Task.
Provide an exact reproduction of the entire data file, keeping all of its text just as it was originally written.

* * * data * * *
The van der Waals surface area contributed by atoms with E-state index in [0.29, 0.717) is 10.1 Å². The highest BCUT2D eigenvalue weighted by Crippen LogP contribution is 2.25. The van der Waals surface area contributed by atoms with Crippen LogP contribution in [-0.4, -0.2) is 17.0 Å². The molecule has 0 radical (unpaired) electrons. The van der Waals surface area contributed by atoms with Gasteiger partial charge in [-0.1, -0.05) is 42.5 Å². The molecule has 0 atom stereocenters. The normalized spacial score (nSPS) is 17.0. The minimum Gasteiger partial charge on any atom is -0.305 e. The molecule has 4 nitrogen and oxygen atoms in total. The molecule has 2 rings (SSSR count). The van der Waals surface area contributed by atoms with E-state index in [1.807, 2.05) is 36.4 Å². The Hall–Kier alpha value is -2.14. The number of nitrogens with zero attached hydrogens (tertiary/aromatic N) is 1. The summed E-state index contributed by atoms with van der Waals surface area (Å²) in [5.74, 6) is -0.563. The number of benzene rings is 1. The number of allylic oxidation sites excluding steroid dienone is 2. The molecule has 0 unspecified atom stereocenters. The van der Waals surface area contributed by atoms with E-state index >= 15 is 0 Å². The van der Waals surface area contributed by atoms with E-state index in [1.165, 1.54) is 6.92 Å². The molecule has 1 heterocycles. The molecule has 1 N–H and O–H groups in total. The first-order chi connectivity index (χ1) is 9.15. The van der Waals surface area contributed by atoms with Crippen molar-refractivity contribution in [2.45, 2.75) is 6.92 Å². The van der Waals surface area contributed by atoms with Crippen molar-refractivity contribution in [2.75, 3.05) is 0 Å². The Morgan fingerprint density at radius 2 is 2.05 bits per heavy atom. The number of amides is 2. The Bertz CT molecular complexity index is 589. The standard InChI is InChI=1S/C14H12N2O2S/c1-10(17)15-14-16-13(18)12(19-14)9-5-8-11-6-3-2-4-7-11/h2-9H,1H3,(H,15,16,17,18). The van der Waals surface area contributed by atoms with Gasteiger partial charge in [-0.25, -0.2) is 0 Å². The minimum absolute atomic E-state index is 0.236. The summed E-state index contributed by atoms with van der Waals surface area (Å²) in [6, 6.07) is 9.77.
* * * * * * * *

The van der Waals surface area contributed by atoms with E-state index in [0.29, 0.717) is 10.1 Å². The highest BCUT2D eigenvalue weighted by Crippen LogP contribution is 2.25. The van der Waals surface area contributed by atoms with Crippen LogP contribution in [-0.4, -0.2) is 17.0 Å². The molecule has 0 radical (unpaired) electrons. The van der Waals surface area contributed by atoms with Gasteiger partial charge in [-0.1, -0.05) is 42.5 Å². The molecule has 0 atom stereocenters. The normalized spacial score (nSPS) is 17.0. The minimum Gasteiger partial charge on any atom is -0.305 e. The molecule has 4 nitrogen and oxygen atoms in total. The molecule has 2 rings (SSSR count). The van der Waals surface area contributed by atoms with E-state index in [1.807, 2.05) is 36.4 Å². The Hall–Kier alpha value is -2.14. The number of nitrogens with zero attached hydrogens (tertiary/aromatic N) is 1. The summed E-state index contributed by atoms with van der Waals surface area (Å²) in [5.74, 6) is -0.563. The number of benzene rings is 1. The number of allylic oxidation sites excluding steroid dienone is 2. The molecule has 0 unspecified atom stereocenters. The van der Waals surface area contributed by atoms with E-state index >= 15 is 0 Å². The van der Waals surface area contributed by atoms with E-state index in [1.165, 1.54) is 6.92 Å². The molecule has 1 heterocycles. The molecule has 1 N–H and O–H groups in total. The first-order chi connectivity index (χ1) is 9.15. The van der Waals surface area contributed by atoms with Crippen molar-refractivity contribution in [2.45, 2.75) is 6.92 Å². The van der Waals surface area contributed by atoms with Crippen molar-refractivity contribution in [2.75, 3.05) is 0 Å². The Morgan fingerprint density at radius 2 is 2.05 bits per heavy atom. The number of amides is 2. The Bertz CT molecular complexity index is 589. The standard InChI is InChI=1S/C14H12N2O2S/c1-10(17)15-14-16-13(18)12(19-14)9-5-8-11-6-3-2-4-7-11/h2-9H,1H3,(H,15,16,17,18). The van der Waals surface area contributed by atoms with Gasteiger partial charge in [-0.25, -0.2) is 0 Å². The minimum absolute atomic E-state index is 0.236. The summed E-state index contributed by atoms with van der Waals surface area (Å²) in [6, 6.07) is 9.77.